The Eyes of Tammy Faye review by Mark McPherson - Cinema Paradiso
The story of Tammy Faye Baker is one that is filled with tragedy and manipulation. From a distance, it’s easy to laugh at her legacy. Obsessed with Christianity, she was pulled into the world of televangelism and coaxed into believing prosperity gospel. She would eventually break free but most of her media presence was spent in over-the-top makeup and dresses while trying to stress the will of God. Yet this film poses her life more as a cautionary tale where there’s an awkward dark comedy angle.
The best thing about the film is by far Jessica Chastain as Tammy Faye. She gives the role the sincerity and vigor such a figure deserves, portraying the religious icon who just wanted to make a difference. Everything from her emotional pleas for forgiveness to her loud-and-proud musical numbers is quite stunning. It’s just too bad the rest of the film doesn’t reflect Chastain’s appeal.
Consider how Andrew Garfield plays Tammy’s husband of Jim Baker. Garfield plays the character up with a mixture of southern drawl and exaggerated Fargo speak. Jim was a nut, sure, and such a portrayal feels warranted enough for a dark comedy. The problem is that the rest of the film wants to be a dark comedy where the majority of the jokes are based on the reaction of Tammy.
And, really, Tammy is probably the least toxic person in the televangelist scene. She looks the other way on a lot of Jim’s schemes for the good of her mission and family. That’s gross, sure, but she ultimately wants to do better and eventually does when breaking from the flock. It’s a little hard to take joy in the picture when it wants us to laugh at her overdosing on drugs after she found out Jim was cheating on her.
The rest of the performances create a much different film. Tammy’s mother is portrayed by Cherry Jones as a 100% Minnesota mom. She doesn’t play up the role for laughs and actually gives some understated dignity to this picture. Her presence brings some prestige. Vincent D'Onofrio, however, plays up Jerry Falwell too cartoonishly. He strains his voice to give this odd delivery that feels better suited for a skit than a representation of Falwell’s influence and hideous power. These polarizing performances make for a messy film that loses focus easily as it stews in the song and dance of it all.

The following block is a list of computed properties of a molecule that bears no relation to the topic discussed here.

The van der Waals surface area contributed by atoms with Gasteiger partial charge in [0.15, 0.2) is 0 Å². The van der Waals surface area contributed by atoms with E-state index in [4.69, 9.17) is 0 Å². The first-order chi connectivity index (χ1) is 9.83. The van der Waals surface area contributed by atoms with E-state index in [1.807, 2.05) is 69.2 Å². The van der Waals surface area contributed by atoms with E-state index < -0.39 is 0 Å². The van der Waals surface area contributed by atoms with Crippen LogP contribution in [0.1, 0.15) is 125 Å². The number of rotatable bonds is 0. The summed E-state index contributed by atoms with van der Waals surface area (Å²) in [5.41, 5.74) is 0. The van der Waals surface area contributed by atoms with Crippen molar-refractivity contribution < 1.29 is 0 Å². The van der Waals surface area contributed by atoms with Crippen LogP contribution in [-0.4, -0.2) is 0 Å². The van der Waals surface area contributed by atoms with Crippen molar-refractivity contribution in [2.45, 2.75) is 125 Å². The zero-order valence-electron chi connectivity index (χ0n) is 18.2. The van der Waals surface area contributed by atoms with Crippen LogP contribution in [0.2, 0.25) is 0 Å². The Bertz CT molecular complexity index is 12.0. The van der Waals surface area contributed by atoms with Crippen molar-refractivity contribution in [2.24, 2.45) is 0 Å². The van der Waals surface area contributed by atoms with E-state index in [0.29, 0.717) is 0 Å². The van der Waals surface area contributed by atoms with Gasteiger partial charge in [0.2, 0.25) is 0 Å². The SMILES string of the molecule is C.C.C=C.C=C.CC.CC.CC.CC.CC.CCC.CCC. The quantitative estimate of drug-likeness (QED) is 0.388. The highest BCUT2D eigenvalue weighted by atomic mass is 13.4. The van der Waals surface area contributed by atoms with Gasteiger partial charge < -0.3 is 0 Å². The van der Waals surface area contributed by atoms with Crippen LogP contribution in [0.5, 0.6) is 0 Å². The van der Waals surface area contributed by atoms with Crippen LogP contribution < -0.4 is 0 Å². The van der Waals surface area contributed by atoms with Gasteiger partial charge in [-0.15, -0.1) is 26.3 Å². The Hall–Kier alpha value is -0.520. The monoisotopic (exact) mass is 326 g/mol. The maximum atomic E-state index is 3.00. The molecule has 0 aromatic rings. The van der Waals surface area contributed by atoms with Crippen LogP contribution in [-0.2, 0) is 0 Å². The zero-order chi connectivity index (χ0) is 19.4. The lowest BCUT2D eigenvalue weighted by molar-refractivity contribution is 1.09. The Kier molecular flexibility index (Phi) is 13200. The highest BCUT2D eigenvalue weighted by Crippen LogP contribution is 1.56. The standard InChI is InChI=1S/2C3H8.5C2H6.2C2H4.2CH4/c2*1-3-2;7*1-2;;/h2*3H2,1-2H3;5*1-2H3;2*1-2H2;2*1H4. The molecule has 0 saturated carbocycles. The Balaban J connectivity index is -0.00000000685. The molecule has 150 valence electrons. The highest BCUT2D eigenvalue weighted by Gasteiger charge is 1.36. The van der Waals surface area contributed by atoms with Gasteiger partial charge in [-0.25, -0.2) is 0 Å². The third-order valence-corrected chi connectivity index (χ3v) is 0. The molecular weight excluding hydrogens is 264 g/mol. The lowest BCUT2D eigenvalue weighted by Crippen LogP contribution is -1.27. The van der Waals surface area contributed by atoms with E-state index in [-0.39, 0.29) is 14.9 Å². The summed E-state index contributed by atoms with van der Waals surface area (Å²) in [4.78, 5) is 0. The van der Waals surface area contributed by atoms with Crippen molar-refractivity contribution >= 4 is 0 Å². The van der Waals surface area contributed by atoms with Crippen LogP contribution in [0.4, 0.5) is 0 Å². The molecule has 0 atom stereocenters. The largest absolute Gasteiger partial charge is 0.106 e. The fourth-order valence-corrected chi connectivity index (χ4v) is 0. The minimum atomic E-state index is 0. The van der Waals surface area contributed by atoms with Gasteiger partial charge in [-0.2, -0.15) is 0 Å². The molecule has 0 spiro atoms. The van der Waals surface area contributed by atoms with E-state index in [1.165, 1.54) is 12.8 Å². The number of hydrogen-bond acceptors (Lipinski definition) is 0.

The film covers a few highlights of Tammy’s life worth highlighting. Her love of gay people and her struggle to fight is present. Her dwindling relationship with Jim grows worse as the scheming and lying Jim goes further and further with his embezzlement. But all of these moments don’t really build. In the film’s quest to humanize Tammy Faye, it forgets to give her a certain arc and becomes a scattershot attempt to show some pity on Tammy and punch on the corrupt nature of Christianity on television.
The Eyes of Tammy Faye is based on a documentary of the same name. The documentary is quite revealing and paints an engrossing story of Tammy’s life. This just feels like the watered-down version that, better suited for a TV movie. Aside from Chastain’s strong performances, there’s little else to recommend in this all-over-the-place biopic.